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CivicLex pancake breakfast engages community in local government

This story has been updated as of Jan. 31, 2024.

Hosted by CivicLex, Lexington locals and district representatives gathered to educate themselves on government issues over pancakes and coffee.

Adults and children met with local officials at the Woodhill Community Center on Jan. 27 with activities to keep children occupied, information on how to register to vote and a presentation. 

CivicLex is a “nonprofit civic health organization working to increase civic health in Lexington,” according to Haley Wartell, CivicLex Communications Volunteers in Service to America (VISTA). 

The people in Lexington should have a say in how it (civic health) looks,” Wartell said. 

The event was open to Lexington’s residents and representatives to engage the community with their local government, giving voters an opportunity to express themselves to their district reps. 

“This is a very community-focused event, so there’s a lot of different opportunities for people to meet each other and connect with other people in the community that they maybe might not have met before over issues that they care about in Lexington,” Wartell said. 

CivicLex works to improve civic health by teaching six different concepts: civic education, local news and reporting, convening and bridging, public realm and civic transformation, according to Wartell and the organization’s website.

CivicLex events aim to share this information with the public in a more laid-back setting than a council meeting, Wartell said. 

“We really want this information to be really accessible, so we have different workshops about how local government’s set up, how you advocate for an issue successfully within city hall and the city budget,” Wartell said. 

Jillian Riseman, a public information officer for Lexington City Council and former CivicLex Americorps VISTA discussed changes that had been made in Lexington Fayette Urban County Government (LFUCG) in 2023 and what’s coming up this year for the community on local and federal levels. 

“We’re hoping with this event that we can meet people where they’re at in their community, bring information to them, to help them feel like they have the resources that they need to get involved really without doing any work at all,” Riseman said. 

Emma Curtis and Preston Worley were both in attendance at the event. Curtis is a member of CivicLex and candidate for Lexington’s fourth Council District and Worley is the seventh District Lexington-Fayette Urban County Government councilmember. 

Curtis said the event confirmed her suspicions of Lexington citizens’ passion for their government. 

“It’s a wonderful turnout and I am so glad that we have an organization like CivicLex that is focused on the civic health of our city and that they’re so dedicated to bringing people together and having conversations that otherwise might not be facilitated,” Curtis said.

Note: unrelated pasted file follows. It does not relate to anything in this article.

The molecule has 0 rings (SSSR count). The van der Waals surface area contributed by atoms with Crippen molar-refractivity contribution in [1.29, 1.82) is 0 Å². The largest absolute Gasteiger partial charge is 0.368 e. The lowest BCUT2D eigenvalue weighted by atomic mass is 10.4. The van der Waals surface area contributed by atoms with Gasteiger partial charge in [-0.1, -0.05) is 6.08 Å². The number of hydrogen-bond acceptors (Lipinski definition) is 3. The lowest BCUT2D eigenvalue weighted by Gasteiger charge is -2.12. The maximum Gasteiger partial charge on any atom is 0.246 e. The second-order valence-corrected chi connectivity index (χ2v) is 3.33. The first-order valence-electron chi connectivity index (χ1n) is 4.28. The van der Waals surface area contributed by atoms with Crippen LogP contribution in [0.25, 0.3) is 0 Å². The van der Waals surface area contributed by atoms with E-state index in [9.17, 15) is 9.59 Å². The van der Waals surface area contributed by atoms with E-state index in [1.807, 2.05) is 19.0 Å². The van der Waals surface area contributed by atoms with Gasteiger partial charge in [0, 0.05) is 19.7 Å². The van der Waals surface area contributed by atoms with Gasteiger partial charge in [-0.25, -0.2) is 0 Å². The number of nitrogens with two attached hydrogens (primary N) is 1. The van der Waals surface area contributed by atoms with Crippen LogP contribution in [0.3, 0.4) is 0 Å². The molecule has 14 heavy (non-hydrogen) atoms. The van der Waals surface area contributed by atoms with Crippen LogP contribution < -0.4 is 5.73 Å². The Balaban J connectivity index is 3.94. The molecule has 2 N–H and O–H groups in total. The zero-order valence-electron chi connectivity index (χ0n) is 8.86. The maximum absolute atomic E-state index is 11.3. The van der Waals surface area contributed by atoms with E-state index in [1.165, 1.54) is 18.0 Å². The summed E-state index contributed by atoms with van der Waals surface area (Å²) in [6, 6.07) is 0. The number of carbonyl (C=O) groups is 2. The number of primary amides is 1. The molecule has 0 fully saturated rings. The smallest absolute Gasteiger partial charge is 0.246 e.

Curtis said she sees CivicLex as a “gateway drug” to civic engagement for people who want to get involved. 

“Coming to an event like this is a fundamental act of optimism because it suggests that community building is possible and that regular folks can have an impact on what the local government does,” Curtis said. 

“One thing that was really exciting was to see people who really truly wanted to get together and learn about local government and be involved in the process,” Worley said. “Sometimes people get disenfranchised and don’t want to participate in the government process, so you saw a lot of energy from people wanting to learn about local government and get to know people in local government.”

Worley said he studied history as an undergraduate at the University of Kentucky before earning his juris doctor from his alma mater. 

“CivicLex is so engaged with trying to get people to understand more about local government and how our community works because a lot of people don’t understand,” Worley said. “They see the politics on TV, but they don’t see how we make things work like filling potholes, picking up trash, having a well-trained and equipped police force, a well-trained and equipped fire department. Those are the things that affect our daily lives in a much bigger way than the politics we see on TV.”

Like Worley, other council members attend each CivicLex event to engage with the community. 

“We also want to make sure that our students and people that whether they’re from Lexington or not, they’re likely going to be in Lexington for a while, or maybe for the rest of their lives,” Worley said. 

CivicLex is the current UK Community Innovation Parter (CIP), according to Ashley Castorena, marketing and program coordinator for UK’s economic development and real estate and CIP coordinator.

They are working with UK to create a space for civic education at the Cornerstone building.

Castorena said CivicLex plans to use their space in Cornerstone to “host civic engagement workshops, community events and educational data installations.”

To learn more about CivicLex and their mission, visit their website here.

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